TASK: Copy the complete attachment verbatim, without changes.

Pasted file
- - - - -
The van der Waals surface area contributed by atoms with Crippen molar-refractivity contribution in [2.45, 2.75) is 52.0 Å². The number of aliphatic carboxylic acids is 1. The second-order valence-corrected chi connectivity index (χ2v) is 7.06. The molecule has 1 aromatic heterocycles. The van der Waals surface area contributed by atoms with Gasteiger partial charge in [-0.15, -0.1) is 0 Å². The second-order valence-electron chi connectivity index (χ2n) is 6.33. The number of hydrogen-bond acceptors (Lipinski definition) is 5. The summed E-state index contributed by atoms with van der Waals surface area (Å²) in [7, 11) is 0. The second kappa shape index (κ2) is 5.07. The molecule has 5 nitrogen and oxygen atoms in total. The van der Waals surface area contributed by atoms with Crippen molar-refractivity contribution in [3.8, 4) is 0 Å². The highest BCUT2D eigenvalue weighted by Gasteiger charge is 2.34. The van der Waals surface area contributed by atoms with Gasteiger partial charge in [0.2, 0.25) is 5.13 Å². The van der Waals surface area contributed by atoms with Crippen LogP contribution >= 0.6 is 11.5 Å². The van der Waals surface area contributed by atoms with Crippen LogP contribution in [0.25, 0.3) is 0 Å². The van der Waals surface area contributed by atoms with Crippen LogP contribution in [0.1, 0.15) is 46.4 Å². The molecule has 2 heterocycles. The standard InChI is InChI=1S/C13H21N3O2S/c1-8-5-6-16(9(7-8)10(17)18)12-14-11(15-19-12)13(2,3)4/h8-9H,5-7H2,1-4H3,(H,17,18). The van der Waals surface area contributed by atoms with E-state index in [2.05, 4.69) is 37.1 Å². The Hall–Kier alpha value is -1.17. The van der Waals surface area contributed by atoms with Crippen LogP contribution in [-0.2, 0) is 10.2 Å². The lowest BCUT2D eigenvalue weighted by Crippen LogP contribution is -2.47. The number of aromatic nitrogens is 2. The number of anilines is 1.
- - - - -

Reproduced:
The van der Waals surface area contributed by atoms with Crippen molar-refractivity contribution in [2.45, 2.75) is 52.0 Å². The number of aliphatic carboxylic acids is 1. The second-order valence-corrected chi connectivity index (χ2v) is 7.06. The molecule has 1 aromatic heterocycles. The van der Waals surface area contributed by atoms with Gasteiger partial charge in [-0.15, -0.1) is 0 Å². The second-order valence-electron chi connectivity index (χ2n) is 6.33. The number of hydrogen-bond acceptors (Lipinski definition) is 5. The summed E-state index contributed by atoms with van der Waals surface area (Å²) in [7, 11) is 0. The second kappa shape index (κ2) is 5.07. The molecule has 5 nitrogen and oxygen atoms in total. The van der Waals surface area contributed by atoms with Crippen molar-refractivity contribution in [3.8, 4) is 0 Å². The highest BCUT2D eigenvalue weighted by Gasteiger charge is 2.34. The van der Waals surface area contributed by atoms with Gasteiger partial charge in [0.2, 0.25) is 5.13 Å². The van der Waals surface area contributed by atoms with Crippen LogP contribution >= 0.6 is 11.5 Å². The van der Waals surface area contributed by atoms with Crippen LogP contribution in [0.25, 0.3) is 0 Å². The van der Waals surface area contributed by atoms with Crippen LogP contribution in [0.1, 0.15) is 46.4 Å². The molecule has 2 heterocycles. The standard InChI is InChI=1S/C13H21N3O2S/c1-8-5-6-16(9(7-8)10(17)18)12-14-11(15-19-12)13(2,3)4/h8-9H,5-7H2,1-4H3,(H,17,18). The van der Waals surface area contributed by atoms with E-state index in [2.05, 4.69) is 37.1 Å². The Hall–Kier alpha value is -1.17. The van der Waals surface area contributed by atoms with Crippen LogP contribution in [-0.2, 0) is 10.2 Å². The lowest BCUT2D eigenvalue weighted by Crippen LogP contribution is -2.47. The number of aromatic nitrogens is 2. The number of anilines is 1.